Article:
Corbitt's National Parks
     Carlsbad Caverns
               National Park


1923: National Monument

1930: National Park

1995: World Heritage Site

Size: 46,766 acres

2008 visitors: 400,381

Stamp: ?

Rating (1-5): Unrated

About the Site

Located in southeastern New Mexico, this park preserves more than 100 caves within a Permian-age fossil reef. Lechuguilla Cave is the nation's deepest limestone cave, at 1,567 feet, and third longest. The underground passageways of Carlsbad Cavern contain an unmatched display of huge chambers, icicle forests of stalagmites and stalactites, and beautiful cave formations. Apart from the dramatic and huge caves, visitors will see thousands of Mexican free-tail bats. They stream out of a crevasse at dusk in thick black clouds, in search of insect food.

There are many more caves beneath the desert. The Park Service even has a theater and cafeteria inside.

The Guadalupe Mountains above the caves are the exposed remains of a limestone reef that was formed about 250 million years ago. The main force in creating the caves was hydrogen sulfide from the oil and gas deposits to the east. It mixed with the water in the caves and created a weak sulfuric acid that easily dissolves limestone. The chambers formed by this action are also decorated with stalagmites, stalactites, cave popcorn, and helicites.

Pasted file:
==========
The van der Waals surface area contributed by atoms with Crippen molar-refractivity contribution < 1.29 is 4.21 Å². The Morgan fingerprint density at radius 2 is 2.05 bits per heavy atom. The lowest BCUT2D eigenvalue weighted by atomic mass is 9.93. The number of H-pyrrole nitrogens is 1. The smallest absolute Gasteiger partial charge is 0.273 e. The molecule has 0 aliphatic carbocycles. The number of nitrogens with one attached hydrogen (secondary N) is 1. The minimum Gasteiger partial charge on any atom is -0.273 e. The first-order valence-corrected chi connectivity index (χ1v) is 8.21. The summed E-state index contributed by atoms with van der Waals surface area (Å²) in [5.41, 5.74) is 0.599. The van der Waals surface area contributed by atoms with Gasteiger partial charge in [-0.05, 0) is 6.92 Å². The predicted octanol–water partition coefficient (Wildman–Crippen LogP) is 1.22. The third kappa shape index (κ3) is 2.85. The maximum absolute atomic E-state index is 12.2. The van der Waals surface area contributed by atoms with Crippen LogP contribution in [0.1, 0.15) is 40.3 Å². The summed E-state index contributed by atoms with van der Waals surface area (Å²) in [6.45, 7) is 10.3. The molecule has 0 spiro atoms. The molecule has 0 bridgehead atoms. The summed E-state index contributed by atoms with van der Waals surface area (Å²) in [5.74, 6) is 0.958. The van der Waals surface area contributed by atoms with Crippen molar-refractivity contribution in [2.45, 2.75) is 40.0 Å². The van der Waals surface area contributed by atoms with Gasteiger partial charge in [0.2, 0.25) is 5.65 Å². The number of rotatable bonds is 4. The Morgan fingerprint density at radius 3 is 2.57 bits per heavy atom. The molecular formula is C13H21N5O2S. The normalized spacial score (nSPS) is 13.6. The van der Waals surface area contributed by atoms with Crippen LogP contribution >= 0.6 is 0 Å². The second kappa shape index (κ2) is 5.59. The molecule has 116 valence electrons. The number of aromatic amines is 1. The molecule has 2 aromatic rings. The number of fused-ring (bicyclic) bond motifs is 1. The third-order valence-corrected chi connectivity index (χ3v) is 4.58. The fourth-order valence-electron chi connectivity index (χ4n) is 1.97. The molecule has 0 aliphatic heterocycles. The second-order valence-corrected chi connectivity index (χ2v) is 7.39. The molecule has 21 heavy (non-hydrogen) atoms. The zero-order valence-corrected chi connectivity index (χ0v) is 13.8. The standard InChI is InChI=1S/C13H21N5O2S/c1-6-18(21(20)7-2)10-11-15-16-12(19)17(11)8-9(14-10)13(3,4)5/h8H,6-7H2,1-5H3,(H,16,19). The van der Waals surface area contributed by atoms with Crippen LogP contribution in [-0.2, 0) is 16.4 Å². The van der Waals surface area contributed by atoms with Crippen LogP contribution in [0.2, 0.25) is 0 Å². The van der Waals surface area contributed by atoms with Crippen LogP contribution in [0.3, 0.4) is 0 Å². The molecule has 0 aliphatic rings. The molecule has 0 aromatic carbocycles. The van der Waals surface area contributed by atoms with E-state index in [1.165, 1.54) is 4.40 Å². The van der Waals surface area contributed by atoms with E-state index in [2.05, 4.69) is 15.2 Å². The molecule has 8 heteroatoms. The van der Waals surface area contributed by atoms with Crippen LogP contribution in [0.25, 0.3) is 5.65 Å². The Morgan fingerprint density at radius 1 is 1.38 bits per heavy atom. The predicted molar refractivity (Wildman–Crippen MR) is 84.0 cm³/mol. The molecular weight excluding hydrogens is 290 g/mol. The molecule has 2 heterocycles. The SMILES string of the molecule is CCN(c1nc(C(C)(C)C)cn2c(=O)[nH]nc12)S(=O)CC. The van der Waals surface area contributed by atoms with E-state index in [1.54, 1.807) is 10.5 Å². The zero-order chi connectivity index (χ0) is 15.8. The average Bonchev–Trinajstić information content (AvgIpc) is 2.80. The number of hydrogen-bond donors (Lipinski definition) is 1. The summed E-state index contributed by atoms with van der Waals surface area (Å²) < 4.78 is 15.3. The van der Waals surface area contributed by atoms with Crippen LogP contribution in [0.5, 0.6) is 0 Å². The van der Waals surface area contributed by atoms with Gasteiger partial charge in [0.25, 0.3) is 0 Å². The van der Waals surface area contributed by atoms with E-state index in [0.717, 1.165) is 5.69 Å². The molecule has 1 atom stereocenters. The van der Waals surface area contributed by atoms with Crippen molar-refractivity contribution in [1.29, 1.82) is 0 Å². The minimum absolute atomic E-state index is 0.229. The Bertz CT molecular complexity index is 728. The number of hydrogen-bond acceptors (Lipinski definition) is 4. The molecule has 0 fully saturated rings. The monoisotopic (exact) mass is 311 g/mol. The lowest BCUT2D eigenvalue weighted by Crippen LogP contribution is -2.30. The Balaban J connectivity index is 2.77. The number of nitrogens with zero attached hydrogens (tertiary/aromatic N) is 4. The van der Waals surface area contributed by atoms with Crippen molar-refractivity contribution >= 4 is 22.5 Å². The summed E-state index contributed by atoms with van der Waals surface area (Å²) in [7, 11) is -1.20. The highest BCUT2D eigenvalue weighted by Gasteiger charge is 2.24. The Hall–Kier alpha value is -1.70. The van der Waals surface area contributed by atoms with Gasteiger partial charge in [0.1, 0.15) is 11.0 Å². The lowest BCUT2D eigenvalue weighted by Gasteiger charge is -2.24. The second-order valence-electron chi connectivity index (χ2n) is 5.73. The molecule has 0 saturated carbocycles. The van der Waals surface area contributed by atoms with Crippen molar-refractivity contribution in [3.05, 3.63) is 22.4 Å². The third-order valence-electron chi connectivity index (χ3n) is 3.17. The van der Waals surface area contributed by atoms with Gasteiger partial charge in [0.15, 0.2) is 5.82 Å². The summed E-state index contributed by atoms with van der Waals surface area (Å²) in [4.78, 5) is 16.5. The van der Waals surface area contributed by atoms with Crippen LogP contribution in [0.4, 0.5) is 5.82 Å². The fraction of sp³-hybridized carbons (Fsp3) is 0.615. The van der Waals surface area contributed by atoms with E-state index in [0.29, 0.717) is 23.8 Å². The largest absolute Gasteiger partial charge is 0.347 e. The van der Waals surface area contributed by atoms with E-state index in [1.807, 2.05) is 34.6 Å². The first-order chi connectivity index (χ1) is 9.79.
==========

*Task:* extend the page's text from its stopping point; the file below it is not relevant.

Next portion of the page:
What You're Going to See

Sure there are about 94 caves below ground, but there's also many things to see in the the rugged landscape of the Chihuahuan Desert as well. The range in elevation results in a variety of plants and animals. A total of 740 species of plants, 64 species of mammals, 44 species of reptiles and amphibians, and 331 species of birds have been identified here.

There's plenty to do, above- and below-ground. Visitors can attend bat-flight programs, or go hiking, picnicking, and of course tour the caves. The best time to see the bats is between March and October. It's cold and damp inside the caves, so wear tennis shoes and bring a sweater.

There are two self-guided tours of the caverns. One is a one-mile paved trail using the traditional explorer's route. It descends 750 feet on a steep, winding path, and is the most rigorous of the tours. Thankfully, an elevator is available for a return trip to the visitors center. The second tour descends on an elevator for a tour of the Big Room. There are audio handsets to help explain what you're seeing. There are also other Ranger-led tours throughout the day

Personal Observations

Well ... someday.

Getting There

From Albuquerque, go south on I-25 for 88 miles to exit 139. Take US 380 east for 153 miles to Roswell. Take US 285 south for 77 miles to Carlsbad, the go southwest on US 62/180 for about 20 miles to the park entrance.

From El Paso, Texas, take US 62/180 east for about 144 miles to the park entrance.

Nearby Attractions

The only Park within 100 miles is Guadalupe Mountains National Park, 30 miles or so to the southwest in Texas. Roswell, of crashed alien spaceship fame, is about 90 miles to the north.

Not visited yet.